Archive for the ‘Iraq’ tag
Was the failure of newspapers to report Iraq’s lack of weapons of mass destruction (WMD) not a reporting failure but a failure of imagination?
Saddam Hussein did everything he could to convince journalists he had WMD, Burns said. He flouted UN resolutions, prevented weapons inspectors and journalists from visiting suspected sites, and conspicuously failed to deny he was developing weapons. He gave the impression, in other words, of someone who genuinely had something to hide.
He cemented this impression by going to enormous lengths to mislead reporters. He played, said Burns, a sort of cat-and-mouse game in which journalists constantly tried to elude their secret service minders so they could pursue leads about supposed weapons facilities.
Our failure, said Burns, was not that we did not report what we saw, but that we failed to realise this was all a charade. Saddam wanted us to believe he was developing weapons for the very reason that he thought this would make him more powerful (as per North Korea).
Yet Nick Davies, also on the panel along with John Lloyd (FT & Reuters Institute) and myself, would not accept Burns’ explanation. There were, Davies said, people able and willing to tell reporters the truth. Scott Ritter, for example, UN Weapons Inspector in Iraq from 1991-98, expressed his belief publicly that Iraq had been fundamentally disarmed since 1998 (as Davies describes in his book, Flat Earth News).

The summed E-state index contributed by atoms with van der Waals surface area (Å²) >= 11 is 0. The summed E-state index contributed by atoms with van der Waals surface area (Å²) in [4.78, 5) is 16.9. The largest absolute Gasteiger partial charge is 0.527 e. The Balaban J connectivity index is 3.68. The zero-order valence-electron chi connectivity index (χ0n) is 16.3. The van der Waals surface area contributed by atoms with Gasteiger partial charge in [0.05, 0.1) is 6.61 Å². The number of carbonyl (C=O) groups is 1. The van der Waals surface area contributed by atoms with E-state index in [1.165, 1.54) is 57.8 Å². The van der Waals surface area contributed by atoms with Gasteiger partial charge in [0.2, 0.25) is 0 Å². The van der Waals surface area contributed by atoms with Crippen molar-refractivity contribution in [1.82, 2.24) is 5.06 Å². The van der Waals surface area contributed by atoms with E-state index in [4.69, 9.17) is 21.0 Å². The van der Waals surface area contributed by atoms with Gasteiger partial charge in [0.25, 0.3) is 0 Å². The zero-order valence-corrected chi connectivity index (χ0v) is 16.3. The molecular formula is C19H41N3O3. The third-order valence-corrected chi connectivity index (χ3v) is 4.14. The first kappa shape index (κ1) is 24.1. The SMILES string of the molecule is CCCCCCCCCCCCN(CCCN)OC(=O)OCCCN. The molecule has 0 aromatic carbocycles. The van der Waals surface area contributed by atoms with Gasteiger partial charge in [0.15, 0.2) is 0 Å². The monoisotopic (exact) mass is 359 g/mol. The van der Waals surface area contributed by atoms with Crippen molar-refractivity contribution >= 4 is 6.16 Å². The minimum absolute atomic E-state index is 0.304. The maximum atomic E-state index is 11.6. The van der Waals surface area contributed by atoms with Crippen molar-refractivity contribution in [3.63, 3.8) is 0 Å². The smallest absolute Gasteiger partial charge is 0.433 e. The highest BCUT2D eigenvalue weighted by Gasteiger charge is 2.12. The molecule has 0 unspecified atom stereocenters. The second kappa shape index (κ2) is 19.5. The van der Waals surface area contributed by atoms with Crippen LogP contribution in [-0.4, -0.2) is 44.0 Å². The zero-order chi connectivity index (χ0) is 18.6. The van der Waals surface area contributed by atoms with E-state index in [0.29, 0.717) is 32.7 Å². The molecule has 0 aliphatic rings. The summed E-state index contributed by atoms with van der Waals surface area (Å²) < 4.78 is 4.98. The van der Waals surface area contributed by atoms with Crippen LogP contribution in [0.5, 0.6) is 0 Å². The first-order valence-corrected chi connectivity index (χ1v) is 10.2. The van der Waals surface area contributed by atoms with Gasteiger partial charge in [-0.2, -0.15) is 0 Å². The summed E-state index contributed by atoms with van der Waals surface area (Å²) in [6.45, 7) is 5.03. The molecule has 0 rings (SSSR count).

Davies is right to point to the sceptics and criticise mainstream media – particularly in the US – for not paying more attention to them. But it’s also fascinating to listen to journalists like John F Burns, someone who has enormous experience of disengenuous authoritarian regimes – in the ex-USSR, ex-Yugoslavia, China and Afghanistan, to understand how even the most dogged reporters can still be fooled.
I suppose it’s the equivalent of a teenage sulk. After the Labour government’s brutal battle with the BBC, and following the infamous 6.07am Andrew Gilligan two-way on the Today Programme, how did Tony Blair react? He turned it off. He ignored it. “In the four years I worked at Downing Street”, David Hill, Alastair Campbell’s successor as Head of No.10 Communications said last night, “Tony Blair never once listened to the Today programme”.